Ethical Hunting: A Beginner's Guide to Knowing the Moral Rules of the Game
by Land Legacy
on Thursday, June 4th, 2020 at 8:47am.
When it comes to hunting, the ethics debate rages hot and heavy – and will likely continue ad infinitum. The fact is, hunting is a major sport all over the world, and in many cases, the industry contributes massively to the economy of a large number of third-world countries.
For example, hunting tourism is big business across the African continent. It brings in plenty of people from across the globe who are looking to take down one of the Big Five. The money they bring with them goes to the country’s GDP and to the conservation parks that organize the hunts. In addition, that money and the act of hunting helps the conservation parks to control the number of animals they have.
If you would like to get into hunting we can assist by taking a look at how you can do so ethically.For many, hunting is about understanding, caring for and loving nature in all its forms. For them, there is something of a code to the sport that everyone should obey. This code or list of principles includes the following
1. Have Respect
When you go hunting it’s essential that you respect your surroundings, the other hunters (whether they’re with your group or not), and the animal you’re targeting. Firstly, you need to know your equipment well and have practiced with it so that you are proficient.
The ideal situation is that you kill with one shot and the animal drops where it stands. This means that the animal did not suffer. If you only wound your target, you should track it down and finish the job as quickly as possible
2. Know The Laws
Most countries, states, and conservation parks will have their own specific laws that govern hunting. It’s up to you to ensure that you know what those regulations are and that you adhere to them. If you've traveled somewhere to go on a hunt, you need to ensure you’ve booked through a reputable organization and that your hunt is legal in the country. It’s also important that you’ve read and understood the laws so that you can refuse anything you believe is wrong, just in case you are encouraged to commit an illegal or unlawful act.
The laws usually pertain to season and under what circumstances you are allowed to hunt. These regulations are there to protect the animals and ensure their species do not get over hunted. You may also need a permit before you can begin your hunt. If the land is privately owned and you have a hunting lease, the lessor may have their own regulations on top of the state or country laws
3. Get As Close As Possible
This comes back to proficiency with your weapon of choice. A long-range shot is far more likely to go off target and wound rather than kill your prey. It’s always the ethical choice to get as close as possible without frightening the animal so that you know you have a far higher chance of killing it quickly with a single shot. Additionally, it’s good practice to know exactly what your limits are, so you know how close you need to get to feel comfortable that you can make the shot.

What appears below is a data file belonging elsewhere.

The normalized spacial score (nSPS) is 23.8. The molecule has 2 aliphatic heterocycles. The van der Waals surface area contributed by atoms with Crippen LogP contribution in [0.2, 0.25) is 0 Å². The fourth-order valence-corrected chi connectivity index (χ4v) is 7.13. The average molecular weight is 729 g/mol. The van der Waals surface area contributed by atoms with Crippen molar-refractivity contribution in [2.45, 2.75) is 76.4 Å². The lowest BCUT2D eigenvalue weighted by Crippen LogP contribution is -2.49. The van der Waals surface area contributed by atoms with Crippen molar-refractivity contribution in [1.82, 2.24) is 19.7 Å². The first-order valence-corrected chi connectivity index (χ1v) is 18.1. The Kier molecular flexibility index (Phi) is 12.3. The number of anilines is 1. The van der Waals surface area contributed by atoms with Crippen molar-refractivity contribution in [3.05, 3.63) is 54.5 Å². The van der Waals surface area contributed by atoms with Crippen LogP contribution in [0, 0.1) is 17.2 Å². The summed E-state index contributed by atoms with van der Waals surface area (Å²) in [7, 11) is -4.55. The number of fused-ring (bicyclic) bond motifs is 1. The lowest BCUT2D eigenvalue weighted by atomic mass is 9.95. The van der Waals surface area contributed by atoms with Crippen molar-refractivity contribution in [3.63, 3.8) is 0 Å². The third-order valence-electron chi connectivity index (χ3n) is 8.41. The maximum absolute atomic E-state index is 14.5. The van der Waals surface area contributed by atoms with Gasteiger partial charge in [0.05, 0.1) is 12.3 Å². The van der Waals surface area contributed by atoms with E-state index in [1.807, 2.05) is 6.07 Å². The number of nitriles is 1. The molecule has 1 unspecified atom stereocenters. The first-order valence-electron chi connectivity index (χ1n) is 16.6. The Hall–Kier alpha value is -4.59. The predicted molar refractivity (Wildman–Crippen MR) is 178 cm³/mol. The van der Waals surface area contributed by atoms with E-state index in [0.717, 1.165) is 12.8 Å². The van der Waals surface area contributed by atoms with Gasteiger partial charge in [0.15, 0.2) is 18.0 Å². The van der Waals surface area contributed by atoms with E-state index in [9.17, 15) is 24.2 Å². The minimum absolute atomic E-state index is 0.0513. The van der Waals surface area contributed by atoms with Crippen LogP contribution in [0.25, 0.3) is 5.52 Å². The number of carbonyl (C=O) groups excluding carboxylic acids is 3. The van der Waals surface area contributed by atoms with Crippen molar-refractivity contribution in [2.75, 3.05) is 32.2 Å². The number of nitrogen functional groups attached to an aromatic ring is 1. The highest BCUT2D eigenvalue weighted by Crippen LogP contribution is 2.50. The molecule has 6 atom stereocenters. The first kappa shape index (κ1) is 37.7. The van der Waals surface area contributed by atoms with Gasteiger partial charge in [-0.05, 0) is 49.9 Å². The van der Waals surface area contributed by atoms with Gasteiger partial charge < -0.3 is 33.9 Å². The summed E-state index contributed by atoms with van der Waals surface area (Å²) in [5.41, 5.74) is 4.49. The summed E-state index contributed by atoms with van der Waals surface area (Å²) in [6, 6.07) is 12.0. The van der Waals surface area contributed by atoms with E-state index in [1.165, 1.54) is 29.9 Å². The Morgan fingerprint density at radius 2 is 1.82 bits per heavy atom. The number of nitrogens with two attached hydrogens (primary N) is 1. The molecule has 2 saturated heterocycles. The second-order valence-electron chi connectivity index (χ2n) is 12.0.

There is no specific distance in the ethical code. This is because there are so many factors in play with each hunt. It comes down to your abilities with the weapon you’re using, the weather conditions, the terrain you’re on, and other extenuating factors. This is why it’s so important to know your weapon and your skill level with it. If you don’t think you can make the shot, don’t take it.
4. Practice Fair Chase
Fair chase is a major consideration when it comes to ethical hunting. It’s essentially the practice of ensuring your prey has as much chance, if not more, of getting away from you, as you do of killing it. The hunter must not have an unfair advantage over the animal. The most obvious example of this is canned hunting, where the animal is in a small, enclosed area so you need to do a little tracking. However, there is no real possibility of the animal getting away.
There are also many countries where it is legal for you to “hunt” an animal that’s been tied up, put in a cage, or drugged. This is entirely unethical and completely against the notion of fair chase. In these cases, the animal has absolutely no chance of getting away and is probably already stressed, hurt, and being poorly treated. All of this goes against the ideals you should be trying to uphold.
5. Use The Entire Animal
This point comes back to the notion of respect for the animal you have hunted. If all you want is the trophy – the animals head or horns to mount on your wall, for example – that’s fine. However, it is good practice to make sure that as much of the rest of the animal gets used, even if it’s not by you.
The first thing you should do once you’ve downed your prey is to remove all of the edible meat. This can be stored and eaten, sold, or given away – it’s up to you. However, this is the responsible thing to do. You can also see if the fur or skin can be utilized, or if any element of the animal is used locally for something else. Just don’t sell items on the black market if they are used for fake medicine.
Remember, even if you have a long way to go with your felled prey, it’s expected that you bring it back to civilization and ensure as much of the animal gets used as possible. It’s about respect for the hunt and the animal’s life. This mutual respect perfectly sums up the principles of ethical hunting.